By Captain Nancy Aldrich

There is little known about Sophie’s early childhood. Born Marie Madeleine-Sophie Armant, in March, 1778, she was a small, very shy and timid child. She was easily frightened and intimidated. She was terrified of loud noises, and afraid to ride in carriages. Because of this history, it is amazing that she became the first female professional balloon pilot, performing all over Europe in the early 1800s.  

At the early age of 16, she married 51 year old Jean-Pierre Blanchard, the world’s first professional balloonist. He had deserted his wife and four children in order to pursue a career as a balloonist. Balloonomania had taken Europe by storm, and crowds would gather to see his act. He toured Europe and America as a balloonist. He and Dr. John Jeffries were the first to fly across the English Channel to France, in a balloon. That flight lasted 2 1/2 hours, on January 7, 1785. 

He took shy and timid, little Sophie up in his balloon, and she loved it. It was peaceful and quiet, and she seemed to be very happy in the balloon. She described flying as, “sensation incomparable.” They were married not long after.  

While Jean-Pierre was a showman, and was invited to perform at many important events of the day, he was a terrible businessman. He was facing bankruptcy. In 1805, they came up with the idea that the novelty of having Sophie in the balloon would draw bigger crowds, and would bring in more money. They began to perform together. She seemed to be much more relaxed and at home in the air than she had ever been on the ground, so she was quite happy to fly with him. She was described as having “sharp bird-like features.” (It is interesting to note that as her popularity grew her description changed, and she was eventually described as being quite attractive.)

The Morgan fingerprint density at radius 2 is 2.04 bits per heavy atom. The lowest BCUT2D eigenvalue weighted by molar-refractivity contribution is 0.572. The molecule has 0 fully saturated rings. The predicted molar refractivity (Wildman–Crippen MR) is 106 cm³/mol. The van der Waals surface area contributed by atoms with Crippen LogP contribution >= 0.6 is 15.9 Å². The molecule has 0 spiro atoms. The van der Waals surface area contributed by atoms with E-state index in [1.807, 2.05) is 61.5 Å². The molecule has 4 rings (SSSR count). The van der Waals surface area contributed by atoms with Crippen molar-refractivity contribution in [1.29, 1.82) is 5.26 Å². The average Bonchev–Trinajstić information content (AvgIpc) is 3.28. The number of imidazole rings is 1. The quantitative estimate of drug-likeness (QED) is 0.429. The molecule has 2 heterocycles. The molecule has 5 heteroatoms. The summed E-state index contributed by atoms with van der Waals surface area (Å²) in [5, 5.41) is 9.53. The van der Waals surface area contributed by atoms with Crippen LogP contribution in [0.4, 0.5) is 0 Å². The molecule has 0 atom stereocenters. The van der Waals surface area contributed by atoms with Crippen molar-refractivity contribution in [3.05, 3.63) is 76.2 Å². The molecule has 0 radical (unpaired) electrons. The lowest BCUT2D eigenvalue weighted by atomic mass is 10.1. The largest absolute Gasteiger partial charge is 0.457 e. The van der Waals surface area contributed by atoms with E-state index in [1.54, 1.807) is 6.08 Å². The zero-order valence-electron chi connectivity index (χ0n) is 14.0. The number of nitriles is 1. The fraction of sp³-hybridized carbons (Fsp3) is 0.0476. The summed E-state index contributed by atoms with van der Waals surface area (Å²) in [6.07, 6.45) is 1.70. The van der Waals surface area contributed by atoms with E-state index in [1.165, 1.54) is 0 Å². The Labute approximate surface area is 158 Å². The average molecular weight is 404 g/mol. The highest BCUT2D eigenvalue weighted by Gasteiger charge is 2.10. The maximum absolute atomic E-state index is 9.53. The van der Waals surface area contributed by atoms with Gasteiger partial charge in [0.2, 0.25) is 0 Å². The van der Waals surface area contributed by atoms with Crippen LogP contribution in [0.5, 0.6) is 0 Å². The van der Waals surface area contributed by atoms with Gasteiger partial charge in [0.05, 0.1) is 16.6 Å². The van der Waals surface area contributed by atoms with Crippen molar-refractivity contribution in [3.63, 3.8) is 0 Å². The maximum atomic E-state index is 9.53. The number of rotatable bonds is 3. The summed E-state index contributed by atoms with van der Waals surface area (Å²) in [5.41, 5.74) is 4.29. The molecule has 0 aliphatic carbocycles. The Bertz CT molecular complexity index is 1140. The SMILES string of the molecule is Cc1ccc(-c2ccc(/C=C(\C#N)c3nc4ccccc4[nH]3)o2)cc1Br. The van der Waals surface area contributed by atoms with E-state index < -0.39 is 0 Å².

Their performances were quite popular and things were working out well for them until an accidental crash, in 1807, in which Jean-Pierre sustained a head injury. The shock of the crash and his injury left Sophie mute for a while. Soon they both recovered and they were able to resume their performances. Their show was popular and things were working out well for them until 1809. During a performance, flying tethered over The Hague, Jean-Pierre was standing in the balloon next to Sophie. He suffered a heart attack and fell from the balloon to his death.  

Sophie was distraught, but she was also saddled with debt which had to be addressed. Since she knew she could raise money as a balloonist, she decided to continue to perform alone. She needed to raise enough money to pay off Jean-Pierre’s debt and support herself. She decided that without him in the balloon, she could use a much smaller basket and change from hot air to hydrogen gas. That would save money and also eliminate the need to constantly be minding the burner for the hot air. After making the alterations, her basket was little more than an enclosed chair. 

To make her show even more interesting and exciting, Sophie began setting off pyrotechnic displays. She was warned that this combination of hydrogen, silk, altitude, and fire was dangerous, but she loved the spectacular displays. She would drop fireworks over the side of the basket, or launch them up toward the sky. This meant flying at night, which she loved to do. In fact, sometimes she would stay up in the air all night long. These were most likely tethered flights. She did make distance flights. On one such occasion, flying over the alps she passed out from the altitude and the cold. It is not clear if she actually passed out or simply went to sleep, but during that time she was certainly not in control. On one occasion, flying in the area of Naples, she could not stop her descent and landed in a swamp, nearly drowning. She was not deterred, and continued putting on her shows.  

She gained the attention of Napoleon, and he loved her performances. He began calling her the “Aeronaut of Official Festivals.” He had her perform over his wedding to Marie Louise, in 1810. He also appointed her “Chief Air Minister of Ballooning.” Not understanding that balloons are carried by the prevailing winds, he thought he could invade England from France. His plan was to have his troops carried in balloons. He asked Sophie to help plan the invasion. Of course, the prevailing winds are westerly, so it soon became apparent that this was not feasible.